Automate Docker base image updates with Watchtower

If you host some simple hobby services with plain old Docker, chances are high that you have been thinking about how to automate the deployment process. If the services are small enough and you host them on your own servers or VM's, going to the PaaS cloud or introducing Kubernetes with a sophisticated CI/CD pipeline is, in most cases, total overkill.

Why invest more time in setting up the complicated hosting and scheduling platform than it took to write that 500 lines single-container web service?

Don't fear, watchtower is here.

Watchtower is a single process container that runs on your system and polls a container registry (private or public, like Dockerhub) at given intervals to check for new versions of the base image on the running container(s) you want to update. If it detects a new image, Watchtower stores the parameters used to start the running container, like startup argument and environment variables, pulls down the new image, stops the running container, and starts it up again, with the same parameters, but with the new image. Easy as that. This simplifies the deployment process, and the only automation needed is a CI pipeline that builds the service's container image and pushes it to the registry when code is committed. Here is an example from my simple ReadingList API:

In .travis.yml:

On push to master, if the build and test steps are successful, the image is tagged as latest and pushed to DockerHub. Nothing more to it.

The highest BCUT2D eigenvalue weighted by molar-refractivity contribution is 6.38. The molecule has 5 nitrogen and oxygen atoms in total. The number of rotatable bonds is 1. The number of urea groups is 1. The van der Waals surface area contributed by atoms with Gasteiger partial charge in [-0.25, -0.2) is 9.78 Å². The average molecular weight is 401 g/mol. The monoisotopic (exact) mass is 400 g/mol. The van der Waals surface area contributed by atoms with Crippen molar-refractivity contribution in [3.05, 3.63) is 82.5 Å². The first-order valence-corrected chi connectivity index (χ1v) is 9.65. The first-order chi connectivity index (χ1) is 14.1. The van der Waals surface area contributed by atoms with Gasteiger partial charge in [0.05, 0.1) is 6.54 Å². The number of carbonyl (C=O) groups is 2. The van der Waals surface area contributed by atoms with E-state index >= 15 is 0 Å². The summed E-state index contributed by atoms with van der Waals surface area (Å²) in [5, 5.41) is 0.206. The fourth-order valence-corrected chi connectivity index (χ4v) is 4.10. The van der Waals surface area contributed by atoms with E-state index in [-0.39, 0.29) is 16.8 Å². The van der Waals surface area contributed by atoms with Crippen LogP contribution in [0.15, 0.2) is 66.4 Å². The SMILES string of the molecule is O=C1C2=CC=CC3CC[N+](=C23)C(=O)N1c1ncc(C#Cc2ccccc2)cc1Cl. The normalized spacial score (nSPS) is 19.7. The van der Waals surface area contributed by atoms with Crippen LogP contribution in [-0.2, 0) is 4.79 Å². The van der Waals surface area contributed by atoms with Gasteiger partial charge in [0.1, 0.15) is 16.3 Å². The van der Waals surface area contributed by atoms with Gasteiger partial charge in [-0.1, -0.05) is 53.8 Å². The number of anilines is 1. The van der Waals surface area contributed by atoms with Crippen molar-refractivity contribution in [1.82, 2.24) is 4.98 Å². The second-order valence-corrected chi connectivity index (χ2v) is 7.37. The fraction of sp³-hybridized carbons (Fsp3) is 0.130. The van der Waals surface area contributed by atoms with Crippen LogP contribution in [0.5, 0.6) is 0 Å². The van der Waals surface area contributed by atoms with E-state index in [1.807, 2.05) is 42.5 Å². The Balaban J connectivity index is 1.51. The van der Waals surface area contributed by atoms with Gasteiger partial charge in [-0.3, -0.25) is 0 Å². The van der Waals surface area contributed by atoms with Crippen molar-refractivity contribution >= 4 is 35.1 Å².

Now on my private Linode server the ReadingList API has been started once with the correct env-variables, so it's running as intended. Then Watchtower comes in:

docker run -d --name watchtower  -v /var/run/docker.sock:/var/run/docker.sock containrrr/watchtower readinglist  

Watchtower is now running and has access to docker.sock to be able to start and stop container.

When a change to ReadingList is merged and new image pushed, watchtower kicks in and replaces the running container with a new, updated version:

docker logs watchtower  
time="2019-10-30T13:06:39Z" level=info msg="Found new andmos/readinglist:latest image (sha256:803aa566d2dd53f3ec774406f6bd8e20cb4e926006cdc1012dc663e206fbc9dc)"  
time="2019-10-30T13:06:40Z" level=info msg="Stopping /readinglist (45ceaaa2de930b22424438d1f2d078796feead127b0ab578c0ff8ac14dc8630e) with SIGTERM"  
time="2019-10-30T13:06:41Z" level=info msg="Creating /readinglist"  
time="2019-10-30T13:13:38Z" level=info msg="Waiting for running update to be finished..."  

And thats it. Be mindful, this approach has limitations. When managing larger multi-container systems in production something like Kubernetes and a more thorough setup is recommended, but for the casual, single container hobby project Watchtower works just fine.